I embraced the 90's dance music scene with gusto. Obviously I didn't realise at the time just how significant a decade the 90's would turn out to be. Read more
Published on 9 Feb 2012 by The_Man_The_Myth
4.0 out of 5 stars A good read for any "Raver"
Having been on the DJ scene since the early days myself I found this a riveting read, as would any DJ or raver who was around in the 90's. Read more
Published on 27 Mar 2011 by K-MUZIK
5.0 out of 5 stars a hands In the Air Book
This is a great book, if you were part of the scene in the 90's then you should read this, it is full of arms in the air memories and laugh out loud anecdotes that will make you go... Read more
Published on 19 Mar 2011 by Wilson40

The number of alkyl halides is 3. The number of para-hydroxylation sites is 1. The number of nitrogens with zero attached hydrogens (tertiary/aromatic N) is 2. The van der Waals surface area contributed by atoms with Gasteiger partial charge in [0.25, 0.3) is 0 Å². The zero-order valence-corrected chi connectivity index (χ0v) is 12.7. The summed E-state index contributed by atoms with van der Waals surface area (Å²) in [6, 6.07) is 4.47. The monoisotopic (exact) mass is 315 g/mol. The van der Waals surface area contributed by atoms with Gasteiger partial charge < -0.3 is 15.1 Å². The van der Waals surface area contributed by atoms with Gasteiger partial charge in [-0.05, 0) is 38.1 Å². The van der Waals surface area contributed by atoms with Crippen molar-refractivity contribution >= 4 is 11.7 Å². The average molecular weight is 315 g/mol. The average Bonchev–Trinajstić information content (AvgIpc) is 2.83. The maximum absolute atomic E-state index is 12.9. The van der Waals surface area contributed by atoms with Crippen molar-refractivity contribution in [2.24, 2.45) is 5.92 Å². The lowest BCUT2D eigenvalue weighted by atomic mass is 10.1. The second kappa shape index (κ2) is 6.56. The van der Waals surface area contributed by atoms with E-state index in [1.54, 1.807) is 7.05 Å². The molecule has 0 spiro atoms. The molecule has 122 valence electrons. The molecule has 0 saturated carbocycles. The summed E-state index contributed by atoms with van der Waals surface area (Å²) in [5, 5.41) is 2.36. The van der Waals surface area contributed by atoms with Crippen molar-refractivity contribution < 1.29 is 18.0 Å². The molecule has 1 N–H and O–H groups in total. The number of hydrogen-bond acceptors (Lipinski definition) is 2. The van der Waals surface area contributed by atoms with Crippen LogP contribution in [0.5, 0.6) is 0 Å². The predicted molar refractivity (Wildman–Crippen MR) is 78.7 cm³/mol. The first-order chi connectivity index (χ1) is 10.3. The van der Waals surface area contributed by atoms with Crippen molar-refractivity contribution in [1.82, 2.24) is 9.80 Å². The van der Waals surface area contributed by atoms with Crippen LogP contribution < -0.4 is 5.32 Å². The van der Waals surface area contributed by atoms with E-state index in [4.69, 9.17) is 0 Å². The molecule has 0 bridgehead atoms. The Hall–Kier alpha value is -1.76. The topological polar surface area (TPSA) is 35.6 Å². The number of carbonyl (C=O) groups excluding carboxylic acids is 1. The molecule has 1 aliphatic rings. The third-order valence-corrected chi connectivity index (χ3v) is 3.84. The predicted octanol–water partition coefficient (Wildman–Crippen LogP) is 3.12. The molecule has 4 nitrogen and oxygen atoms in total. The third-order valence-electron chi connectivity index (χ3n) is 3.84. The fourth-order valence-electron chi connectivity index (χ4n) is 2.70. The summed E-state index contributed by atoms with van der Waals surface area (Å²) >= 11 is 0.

5.0 out of 5 stars 10 out of 10
For anyone who takes an interest in dance music and clubbing culture in general, this book should not be missed. Read more
Published on 20 Sep 2010 by Dom
5.0 out of 5 stars Social history
A great bit of social history from Dom Phillips that documents the dance music movement. Forget Britpop, the UK exported club culture to the world during the 90's and the... Read more
Published on 22 April 2009 by T. A. Lay